Then at 17 or 18 months, he started walking with it.
His parents find it incredible how well he gets along now. “We think it’s because he grew up with it,” Juanita says. “If he’d had the amputation when he was older, it would’ve been a different story.”
They raised him like they would’ve raised any other son. “We taught him, ‘If you can think it, you can do it.’ We don’t regard him as disabled.”
Chester says they don’t even really notice his prosthesis anymore. “And Joshie is the same about it.”
The little boy has been putting on his prosthesis by himself since he was four. “He showers by himself, dresses himself, does everything for himself,” Chester says. Then he gestures towards their youngest son, Dian (19 months). “It helped quite a bit when this one joined the family. That’s when Josh really started sorting himself out.”
Josh is a typical older brother; he even gave up his own room because he wanted to sleep with Dian in the nursery.
“He loves his brother a lot. He’s very protective over him and they enjoy playing together,” Chester says.
There are no set positions at the U8 level. Josh says he’d like to be a flyhalf, though his rugby hero is the Springbok hooker Malcolm Marx.
His favourite part of the sport? “Tackles . . . and tries!” And he doesn’t give a second thought to getting injured.
Josh is also a solid cricketer. “If I had to choose, I’d like to bat,” he says. He also took up tennis last year, and he’s quite skilled on his overboard and skateboard.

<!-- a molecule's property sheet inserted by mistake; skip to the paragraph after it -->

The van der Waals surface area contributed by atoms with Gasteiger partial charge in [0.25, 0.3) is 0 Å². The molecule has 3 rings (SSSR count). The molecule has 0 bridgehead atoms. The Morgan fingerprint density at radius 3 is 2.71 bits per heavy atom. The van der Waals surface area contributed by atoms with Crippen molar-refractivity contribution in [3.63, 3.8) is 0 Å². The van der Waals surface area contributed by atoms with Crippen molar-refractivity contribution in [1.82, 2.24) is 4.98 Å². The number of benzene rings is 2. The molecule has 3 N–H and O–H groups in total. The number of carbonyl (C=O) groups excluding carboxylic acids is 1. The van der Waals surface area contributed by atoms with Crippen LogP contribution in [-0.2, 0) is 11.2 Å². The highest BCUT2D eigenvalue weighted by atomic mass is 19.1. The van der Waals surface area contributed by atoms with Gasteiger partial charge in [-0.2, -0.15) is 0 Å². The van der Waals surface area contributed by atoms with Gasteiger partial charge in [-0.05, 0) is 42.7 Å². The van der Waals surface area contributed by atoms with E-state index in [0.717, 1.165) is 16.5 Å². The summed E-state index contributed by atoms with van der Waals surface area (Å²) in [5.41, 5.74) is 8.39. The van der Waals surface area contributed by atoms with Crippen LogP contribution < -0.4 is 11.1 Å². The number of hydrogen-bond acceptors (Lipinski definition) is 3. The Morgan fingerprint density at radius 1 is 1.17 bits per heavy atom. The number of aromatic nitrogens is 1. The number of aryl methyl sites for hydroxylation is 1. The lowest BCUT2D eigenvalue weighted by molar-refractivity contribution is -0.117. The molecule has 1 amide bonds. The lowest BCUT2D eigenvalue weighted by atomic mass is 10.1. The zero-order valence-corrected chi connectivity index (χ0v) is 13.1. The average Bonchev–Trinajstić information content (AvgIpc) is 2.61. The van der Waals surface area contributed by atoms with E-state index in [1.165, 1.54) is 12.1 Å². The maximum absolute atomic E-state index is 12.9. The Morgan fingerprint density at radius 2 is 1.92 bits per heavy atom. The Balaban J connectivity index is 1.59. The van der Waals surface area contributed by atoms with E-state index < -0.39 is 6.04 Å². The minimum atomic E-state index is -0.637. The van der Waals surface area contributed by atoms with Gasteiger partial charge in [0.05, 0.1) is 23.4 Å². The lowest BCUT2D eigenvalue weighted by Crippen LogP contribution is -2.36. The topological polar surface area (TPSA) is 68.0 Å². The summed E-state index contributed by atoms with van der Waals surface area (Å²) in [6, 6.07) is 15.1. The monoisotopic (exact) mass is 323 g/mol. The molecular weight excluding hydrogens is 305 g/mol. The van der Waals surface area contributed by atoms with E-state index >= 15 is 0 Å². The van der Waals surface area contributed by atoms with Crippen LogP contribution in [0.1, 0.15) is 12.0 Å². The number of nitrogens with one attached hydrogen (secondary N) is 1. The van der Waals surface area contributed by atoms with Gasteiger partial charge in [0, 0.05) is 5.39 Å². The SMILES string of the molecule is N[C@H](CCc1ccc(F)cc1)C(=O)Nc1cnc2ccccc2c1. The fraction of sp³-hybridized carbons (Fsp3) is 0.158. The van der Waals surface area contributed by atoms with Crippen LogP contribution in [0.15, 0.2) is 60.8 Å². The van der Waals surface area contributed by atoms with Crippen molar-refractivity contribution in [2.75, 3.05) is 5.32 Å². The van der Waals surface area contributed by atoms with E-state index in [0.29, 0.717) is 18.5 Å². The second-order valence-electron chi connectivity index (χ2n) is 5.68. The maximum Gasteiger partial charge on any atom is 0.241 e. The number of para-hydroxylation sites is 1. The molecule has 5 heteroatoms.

But there’s more to him than just sport – Josh scored full marks in a maths quiz. He has many friends at school and the other kids accept him as he is.
Another challenge is the fact that he’s still growing, Juanita says. “Depending on his growth, he gets a new prosthesis about once a year. But the feet are another matter. He needs a new foot about every three months because he literally runs through them. The prosthetist has started adding a durable layer to the bottom of the foot to strengthen it a little.”
Josh swims with his old leg – his previous prosthesis. It’s a little small, “but helps him get out of the pool himself and dive in with his friends”.
They don’t know how long he’ll be able to keep playing rugby with a prosthesis.
“We let him go as far as he can,” Chester says.
The whole family is proud of Josh’s attitude. “He does everything with so much enthusiasm,” grandma Trudie says.
Grandpa Kobus becomes emotional when he thinks back to those early days at the hospital. When Chester carried Josh into theatre for the amputation, Trudie and Kobus along with Josh’s other grandparents, Llewellyn and Lynette Adam, waited anxiously outside.
“But then the specialist came out and said, ‘You’re sitting here crying, but this little guy is going to outrun you one of these days,” Kobus recalls.
Josh’s parents often hear that their son is an inspiration to other children and their parents.
“I think the fact he does just about everything their children do gives them a different perspective,” Chester says proudly.
“We believe you have to embrace what you have, and he definitely does that.”